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2000: A Computer Odyssey


Inside Wall Street

2000: A COMPUTER ODYSSEY

The streaking stock of Crystal Systems Solutions (CRYSF) would scare off a lot of investors: It went public on Jan. 31 at 71/2. Five months later, it is trading at 177/8. Time to short the stock? Not at all, says money manager Fran Saldutti of Ardent Partners. He's convinced the stock will hit 30, at least.

Crystal is a pure play in the business of providing solutions to the so-called year-2000 problem: Most computer systems cannot process information for 2000 and beyond. These programs could misinterpret "00" as 1900, causing faulty processing.

One of the tiniest of the millennium companies, Crystal is among the fastest-growing, says Saldutti. He's impressed with its blue-chip clients. Among them: Ford, Eastman Kodak, Phillips Petroleum, Ralston Purina, and Union Pacific. Its partnership with Ernst & Young to provide millennium solutions to Ernst & Young clients has given Crystal an envied customer list.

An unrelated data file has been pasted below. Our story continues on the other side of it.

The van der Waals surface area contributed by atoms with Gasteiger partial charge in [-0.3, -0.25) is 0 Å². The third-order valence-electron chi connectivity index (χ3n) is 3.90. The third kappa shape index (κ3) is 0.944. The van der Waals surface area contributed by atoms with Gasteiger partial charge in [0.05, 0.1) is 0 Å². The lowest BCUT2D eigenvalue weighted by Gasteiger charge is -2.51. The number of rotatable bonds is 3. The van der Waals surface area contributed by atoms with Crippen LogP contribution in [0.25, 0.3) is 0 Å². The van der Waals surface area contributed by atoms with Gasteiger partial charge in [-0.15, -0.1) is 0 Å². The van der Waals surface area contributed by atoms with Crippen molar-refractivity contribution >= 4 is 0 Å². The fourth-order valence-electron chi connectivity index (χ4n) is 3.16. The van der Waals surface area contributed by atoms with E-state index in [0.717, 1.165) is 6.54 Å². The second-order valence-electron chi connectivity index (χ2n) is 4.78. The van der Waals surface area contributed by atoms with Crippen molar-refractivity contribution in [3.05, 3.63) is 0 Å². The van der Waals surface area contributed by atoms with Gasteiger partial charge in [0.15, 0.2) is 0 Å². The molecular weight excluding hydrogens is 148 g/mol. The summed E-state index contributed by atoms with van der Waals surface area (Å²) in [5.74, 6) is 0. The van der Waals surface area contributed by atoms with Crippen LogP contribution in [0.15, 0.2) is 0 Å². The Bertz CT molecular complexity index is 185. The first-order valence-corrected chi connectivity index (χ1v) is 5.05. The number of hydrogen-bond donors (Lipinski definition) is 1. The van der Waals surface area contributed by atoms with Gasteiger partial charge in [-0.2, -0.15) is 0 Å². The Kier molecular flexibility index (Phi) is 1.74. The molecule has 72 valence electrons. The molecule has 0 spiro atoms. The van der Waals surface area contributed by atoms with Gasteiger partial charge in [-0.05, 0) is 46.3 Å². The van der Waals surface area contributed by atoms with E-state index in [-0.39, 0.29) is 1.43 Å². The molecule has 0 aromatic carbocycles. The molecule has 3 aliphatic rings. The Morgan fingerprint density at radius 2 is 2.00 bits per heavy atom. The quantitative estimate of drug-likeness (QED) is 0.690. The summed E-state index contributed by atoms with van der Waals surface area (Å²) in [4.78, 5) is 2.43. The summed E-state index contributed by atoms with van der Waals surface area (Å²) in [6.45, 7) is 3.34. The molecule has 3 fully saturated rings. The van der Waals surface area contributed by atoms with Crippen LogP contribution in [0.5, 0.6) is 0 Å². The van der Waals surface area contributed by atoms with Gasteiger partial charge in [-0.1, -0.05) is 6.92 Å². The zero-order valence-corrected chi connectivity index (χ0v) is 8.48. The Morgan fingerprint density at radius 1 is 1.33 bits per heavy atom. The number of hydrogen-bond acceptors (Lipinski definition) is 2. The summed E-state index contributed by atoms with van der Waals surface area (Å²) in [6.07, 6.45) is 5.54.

Crystal's core product--C-Mill tools and methodologies--handles the conversion and testing solution. Crystal also stands to benefit, says Saldutti, from the currency conversion in Europe. Analyst Vivek Rao of Hampshire Securities, which took Crystal public, says the company has modified its C-Mill tool to have the capability of dealing with the issues generated by the European Union's move. Crystal is looking for strategic partners to exploit millennium and currency conversion opportunities in Europe, Asia, and Latin America, says Rao.

He has raised his earnings estimate for 1997 from 31 cents a share to 36 cents, and for 1998 from 59 cents to 62 cents, based on better than expected first-quarter profits.BY GENE G. MARCIALReturn to top

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